A correction, with a little help from a friend


Litter is terrible. It’s found on our highways, streets and parks. From there it makes its way into our streams and eventually the ocean, even from here in mid-Missouri.

A couple of weeks ago I touched on plastic pollution in the ocean as it relates to the call to ban plastic straws. In that column I acknowledged that plastic in our oceans is a major problem. My error was with the numbers that I quoted from a study I found online — “The vast majority, 86% of pollution in the ocean, comes from Asia. The number one polluter is China with 8.8 metric tons annually. The United States is at the bottom of the chart with 0.3 metric tons.”

A faithful reader of the Gasconade County Republican from North Carolina, Gene Busen called me out. He said “I don’t mean to be picky, but here I am being picky again.  Numbers just don’t seem to be your strong suit. In your paragraph about plastic pollution of the oceans, you comment ‘The United States is at the bottom of the chart with 0.3 metric tons’ (annually).  Did you realize you implied that the U.S. only introduces less than 2 pounds of plastic into the world’s oceans PER DAY?!  That hardly seems worth mentioning!  I suspect that the word “million” may have been left out of your sentence.”

Sure enough. I went back to the source of my information and Gene was right.

In my defense those were the numbers on the chart. I just forgot to read the fine print that added the word “millions.”

I’m sorry that I misled everyone. My point — which is still valid — is that the United States is at the bottom of the chart when it comes to plastic polluting our oceans. As usual we lead the way.

That doesn’t mean we shouldn’t do more.

Both of my boys, Jacob and Ethan, were members of Boys Scouts Troop 22 here in Owensville. In scouting you learn the evils of litter. Twice a year the scouts picked up trash along a stretch of Highway 19 outside of town. We all learned how much trash that people throw out of their cars in that 2 mile stretch.

When camping we always practiced “leave no trace,” meaning we carried out all our trash. This was practiced on everything from a simple day outing to a 10 day hiking/camping trip at Philmont, a high adventure scout ranch in New Mexico.

Finally, every year our troop picked up trash each morning  during the county fair. This is a good lesson for children as well as adults. As you pick up other people’s trash and litter you see it up close and learn to hate it. 

Here are some things I found online that we can all do to help reduce the amount of plastic and trash that reaches our oceans.

1. Reduce your use of plastic products.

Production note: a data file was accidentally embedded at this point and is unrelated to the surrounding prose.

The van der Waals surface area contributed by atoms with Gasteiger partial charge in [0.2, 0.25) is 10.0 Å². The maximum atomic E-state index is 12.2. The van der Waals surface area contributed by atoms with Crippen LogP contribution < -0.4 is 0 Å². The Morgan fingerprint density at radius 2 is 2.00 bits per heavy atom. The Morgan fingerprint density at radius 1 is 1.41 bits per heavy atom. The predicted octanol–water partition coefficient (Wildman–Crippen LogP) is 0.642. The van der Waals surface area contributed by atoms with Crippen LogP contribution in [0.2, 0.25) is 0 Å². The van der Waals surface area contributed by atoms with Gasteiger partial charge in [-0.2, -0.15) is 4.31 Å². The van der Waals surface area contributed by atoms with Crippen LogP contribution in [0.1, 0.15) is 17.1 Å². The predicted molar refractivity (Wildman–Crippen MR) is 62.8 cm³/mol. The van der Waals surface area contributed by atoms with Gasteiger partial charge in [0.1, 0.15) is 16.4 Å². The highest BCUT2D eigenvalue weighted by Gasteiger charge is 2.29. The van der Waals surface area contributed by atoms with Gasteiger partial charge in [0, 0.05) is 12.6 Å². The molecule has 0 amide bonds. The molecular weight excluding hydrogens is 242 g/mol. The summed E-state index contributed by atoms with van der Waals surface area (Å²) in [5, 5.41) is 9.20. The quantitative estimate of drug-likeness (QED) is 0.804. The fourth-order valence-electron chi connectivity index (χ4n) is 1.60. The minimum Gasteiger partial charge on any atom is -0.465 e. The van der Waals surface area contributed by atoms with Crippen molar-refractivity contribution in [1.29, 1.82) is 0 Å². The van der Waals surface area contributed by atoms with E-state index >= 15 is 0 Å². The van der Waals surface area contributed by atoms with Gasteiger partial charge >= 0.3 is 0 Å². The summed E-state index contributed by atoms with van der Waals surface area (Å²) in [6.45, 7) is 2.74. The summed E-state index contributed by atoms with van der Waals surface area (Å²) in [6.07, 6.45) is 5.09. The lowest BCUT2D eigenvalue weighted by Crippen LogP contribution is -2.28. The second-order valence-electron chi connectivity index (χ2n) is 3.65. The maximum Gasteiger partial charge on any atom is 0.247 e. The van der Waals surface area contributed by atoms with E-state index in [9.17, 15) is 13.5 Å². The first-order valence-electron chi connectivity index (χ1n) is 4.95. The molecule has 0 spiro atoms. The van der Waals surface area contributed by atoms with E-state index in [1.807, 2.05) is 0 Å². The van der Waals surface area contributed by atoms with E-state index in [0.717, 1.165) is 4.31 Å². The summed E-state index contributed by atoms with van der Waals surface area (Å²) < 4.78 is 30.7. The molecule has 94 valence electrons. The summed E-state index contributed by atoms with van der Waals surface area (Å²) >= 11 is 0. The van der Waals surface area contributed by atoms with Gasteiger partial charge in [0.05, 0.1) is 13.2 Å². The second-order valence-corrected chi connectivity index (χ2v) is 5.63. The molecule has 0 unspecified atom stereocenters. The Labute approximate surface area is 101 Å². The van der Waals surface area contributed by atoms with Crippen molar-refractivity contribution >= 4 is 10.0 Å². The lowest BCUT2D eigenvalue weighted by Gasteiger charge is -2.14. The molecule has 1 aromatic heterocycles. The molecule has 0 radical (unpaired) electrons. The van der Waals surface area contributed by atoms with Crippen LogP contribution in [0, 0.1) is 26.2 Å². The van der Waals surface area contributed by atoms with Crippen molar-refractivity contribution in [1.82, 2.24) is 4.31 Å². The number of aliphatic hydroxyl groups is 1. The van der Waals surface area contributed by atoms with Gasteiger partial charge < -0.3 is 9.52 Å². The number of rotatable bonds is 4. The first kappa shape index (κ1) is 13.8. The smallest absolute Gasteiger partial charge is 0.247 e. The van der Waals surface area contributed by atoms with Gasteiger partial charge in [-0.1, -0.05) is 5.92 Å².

2. Don’t litter — mismanaged waste like litter is the number one cause of plastic garbage in the world’s oceans.

3. Recycle when you can.

4. Choose non-synthetic fabrics when possible. Studies have found that microplastics — plastic fragments less than 5 millimeters long — can get washed out of synthetic clothing, like those made of polyester or acrylic.

5. Say no to microbeads. Plastic microbeads are sometimes added as an exfoliating agent to personal care and beauty products like face scrubs, soaps and toothpaste.

6. Participate in clean-up efforts.

7. Support companies that are using out-of-the-box solutions to reduce waste.

8. Engage your family and friends.

Those are great suggestions all of us from any political party can get behind.

Number four and five were a surprise for me. A recent study of pollution in Tampa Bay found an average of one particle of microplastic for every liter -- which led to their calculation that the entire bay contains at least 4 billion particles. Those particles came from larger pieces of plastic that have partially broken down, but the most typical source in the Tampa Bay study was from fibers originating in fishing lines, nets and synthetic clothes. That’s scary.

Gene finished his email to me with this statement, “Surely some of your other readers have caught your error by now.” 

Gene, I’m afraid that you are the only one who caught my mistake. You better keep a close watch on  my “numbers” because no one else seems to, or maybe they just don’t want to take the trouble to call or email me. For my part I will try and pay closer attention.



https://interestingengineering.com/7-inventions-that-are-literally-saving-our-oceans — 7 Inventions That Are Literally Saving Our Oceans

https://www.huffpost.com/entry/inventions-that-clean-the-ocean_n_5938be94e4b0b13f2c66ee01?guccounter=1&guce_referrer=aHR0cHM6Ly93d3cuZ29vZ2xlLmNvbS8&guce_referrer_sig=AQAAACcHitrFKQlUf-WUvFEeKDGX_au8kcdrdVpAPTKMkZtHcDGkatnQxpqTCFppym1h9oRfkO_zbsUTrxjl5sZ4s7S4tynkxu8AYC1LgkOyT4OMPWB2uUXMXN5C0NRcDCA5BcRZ5KgbQMA9LUdoAU_rQYRDrtf0aORGWxEVLaLF6hQK — 3 Incredible Inventions That Are Cleaning Our Oceans



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